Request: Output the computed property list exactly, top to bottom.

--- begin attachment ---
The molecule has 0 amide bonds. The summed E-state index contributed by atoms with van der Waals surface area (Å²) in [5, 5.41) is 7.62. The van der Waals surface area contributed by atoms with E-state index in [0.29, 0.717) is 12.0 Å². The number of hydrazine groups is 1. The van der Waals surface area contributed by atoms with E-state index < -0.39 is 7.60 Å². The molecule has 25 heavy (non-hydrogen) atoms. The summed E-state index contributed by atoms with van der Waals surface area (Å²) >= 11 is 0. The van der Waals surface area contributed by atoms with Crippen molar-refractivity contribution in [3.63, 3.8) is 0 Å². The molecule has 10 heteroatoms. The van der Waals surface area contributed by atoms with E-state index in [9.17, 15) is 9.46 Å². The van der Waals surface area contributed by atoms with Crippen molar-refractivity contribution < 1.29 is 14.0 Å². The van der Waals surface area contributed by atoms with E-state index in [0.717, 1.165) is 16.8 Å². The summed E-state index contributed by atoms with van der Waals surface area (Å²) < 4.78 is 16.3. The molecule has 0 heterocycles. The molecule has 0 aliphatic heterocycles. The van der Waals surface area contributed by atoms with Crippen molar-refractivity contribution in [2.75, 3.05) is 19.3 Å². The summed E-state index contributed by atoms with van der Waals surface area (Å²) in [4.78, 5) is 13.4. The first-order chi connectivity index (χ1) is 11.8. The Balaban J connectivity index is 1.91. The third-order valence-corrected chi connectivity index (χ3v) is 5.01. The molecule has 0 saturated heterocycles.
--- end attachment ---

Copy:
The molecule has 0 amide bonds. The summed E-state index contributed by atoms with van der Waals surface area (Å²) in [5, 5.41) is 7.62. The van der Waals surface area contributed by atoms with E-state index in [0.29, 0.717) is 12.0 Å². The number of hydrazine groups is 1. The van der Waals surface area contributed by atoms with E-state index < -0.39 is 7.60 Å². The molecule has 25 heavy (non-hydrogen) atoms. The summed E-state index contributed by atoms with van der Waals surface area (Å²) >= 11 is 0. The van der Waals surface area contributed by atoms with Crippen molar-refractivity contribution in [3.63, 3.8) is 0 Å². The molecule has 10 heteroatoms. The van der Waals surface area contributed by atoms with E-state index in [9.17, 15) is 9.46 Å². The van der Waals surface area contributed by atoms with Crippen molar-refractivity contribution < 1.29 is 14.0 Å². The van der Waals surface area contributed by atoms with E-state index in [0.717, 1.165) is 16.8 Å². The summed E-state index contributed by atoms with van der Waals surface area (Å²) < 4.78 is 16.3. The molecule has 0 heterocycles. The molecule has 0 aliphatic heterocycles. The van der Waals surface area contributed by atoms with Crippen molar-refractivity contribution in [2.75, 3.05) is 19.3 Å². The summed E-state index contributed by atoms with van der Waals surface area (Å²) in [4.78, 5) is 13.4. The first-order chi connectivity index (χ1) is 11.8. The Balaban J connectivity index is 1.91. The third-order valence-corrected chi connectivity index (χ3v) is 5.01. The molecule has 0 saturated heterocycles.